Quebecers stranded at Haitian resort as protesters block roads to airport
About 100 people are trapped at the Royal Decameron resort, north of Port-au-Prince
About 100 Quebec tourists are stranded at a resort in Haiti due to violent, week-long street demonstrations.
The tourists bought all-inclusive vacation packages with Air Transat for the Royal Decameron all-inclusive beach resort, 80 kilometres northwest of the capital of Port-au-Prince.
But now they're stuck because of the protests against high unemployment rates and skyrocketing inflation that are blocking roads and making it impossible for buses to transport the tourists from the resort to the airport in Port-au-Prince.
Terry Watson of Sherbrooke, Que., is at the resort and was supposed to return from her week-long vacation last Sunday.
Watson and other travellers rented a helicopter to bring them to the capital, but by the time it arrived, their flight had already left.
"We're very nervous. People have a hard time sleeping, everybody's worried, some people are sick, they need medication," she told CBC's Quebec AM.
"We heard yesterday that [the unrest] could last a long time. We don't want to be stuck here for months."
She said people are worried because no one is giving them information — all they're being told is to stay at the hotel.
The resort, which is about a 90-minute drive from Port-au-Prince, is surrounded by guards. Watson said she feels safe there.
Missionaries, doctor, nurses also stuck
It's not just vacationers who are trapped — 26 missionaries affiliated with La Bible Parle, a Christian group, were supposed to return to Quebec Wednesday but are stuck in a village about 200 kilometres outside the capital.
Michel Bougie, vice-president of the group, told Radio-Canada those 26 people were mainly offering services in a medical clinic, as well as co-ordinating construction projects.
The mission's director, Clermont Deschênes, said morale is good in the group despite the situation.
"For sure, we're going to leave Haiti, we just don't know when," he said.
The worry he said, is that some of the missionaries are on medication, which will eventually run out.
The missionaries aren't in imminent danger, added Bougie, who isn't in Haiti with the group.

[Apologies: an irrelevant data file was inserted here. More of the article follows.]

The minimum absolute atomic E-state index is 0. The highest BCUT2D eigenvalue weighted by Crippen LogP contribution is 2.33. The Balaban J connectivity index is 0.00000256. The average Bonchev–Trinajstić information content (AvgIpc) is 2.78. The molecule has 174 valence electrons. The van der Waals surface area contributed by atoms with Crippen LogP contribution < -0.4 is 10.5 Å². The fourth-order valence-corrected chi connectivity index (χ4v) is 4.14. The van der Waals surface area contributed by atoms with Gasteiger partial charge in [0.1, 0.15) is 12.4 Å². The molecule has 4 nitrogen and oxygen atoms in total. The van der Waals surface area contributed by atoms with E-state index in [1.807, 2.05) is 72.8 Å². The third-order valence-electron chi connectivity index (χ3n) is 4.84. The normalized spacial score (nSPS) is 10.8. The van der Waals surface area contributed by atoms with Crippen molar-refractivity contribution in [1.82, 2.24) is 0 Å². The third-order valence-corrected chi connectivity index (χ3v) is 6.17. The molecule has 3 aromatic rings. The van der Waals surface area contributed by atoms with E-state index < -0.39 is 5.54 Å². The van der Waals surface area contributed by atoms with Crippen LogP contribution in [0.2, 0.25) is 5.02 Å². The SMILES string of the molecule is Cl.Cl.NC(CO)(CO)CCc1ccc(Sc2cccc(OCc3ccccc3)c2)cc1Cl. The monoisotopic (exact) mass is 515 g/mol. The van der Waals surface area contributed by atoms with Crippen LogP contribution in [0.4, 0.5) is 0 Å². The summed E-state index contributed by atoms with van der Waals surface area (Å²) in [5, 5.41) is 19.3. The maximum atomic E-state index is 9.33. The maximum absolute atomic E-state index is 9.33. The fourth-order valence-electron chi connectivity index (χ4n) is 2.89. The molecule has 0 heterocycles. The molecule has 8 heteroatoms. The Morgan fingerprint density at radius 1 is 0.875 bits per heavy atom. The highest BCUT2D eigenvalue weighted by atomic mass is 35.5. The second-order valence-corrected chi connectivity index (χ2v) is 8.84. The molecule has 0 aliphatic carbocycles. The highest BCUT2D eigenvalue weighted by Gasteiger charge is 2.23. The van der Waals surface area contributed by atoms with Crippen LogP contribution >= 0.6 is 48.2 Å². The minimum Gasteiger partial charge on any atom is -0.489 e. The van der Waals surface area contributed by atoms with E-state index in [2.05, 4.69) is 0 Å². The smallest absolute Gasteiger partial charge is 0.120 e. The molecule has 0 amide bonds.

A doctor and some nurses from New Brunswick have also been blocked from getting to the airport.
Governments following situation
The protests began Feb. 7 and have worsened — seven people have died.
On Tuesday, Global Affairs Canada issued an advisory warning against all non-essential travel to the country. By Thursday, it was advising against all travel.
The Canadian Embassy in Haiti was closed Wednesday and remains closed due to the unrest.
"Consular services are being provided to Canadian citizens in Haiti and we stand ready to provide assistance to Canadians who require it," Global Affairs spokesperson Richard Walker said in a statement.
Walker added that the agency is working with tour operators to provide consular services and ensure their clients can leave safely.
Canadians in Haiti or who have information about loved ones in the country are being told to contact the Emergency Watch and Response Centre (EWRC) at 1-613-996-8885 or by email at email@example.com.
Quebec's International Relations Minister Nadine Girault said the province is in touch with Foreign Affairs Minister Chrystia Freeland's office about the situation.
"We're following the situation very, very closely," she said.
Debbie Cabana, spokesperson for Air Transat, told Radio-Canada they have a vehicle on standby to bring the tourists to the airport once it's safe to travel.
She said there is a representative at the hotel 24 hours a day to answer clients' questions.
There are only two scheduled Air Transat flights out of Haiti per week. The next one is Sunday, but the airline is trying to get the tourists out before that day.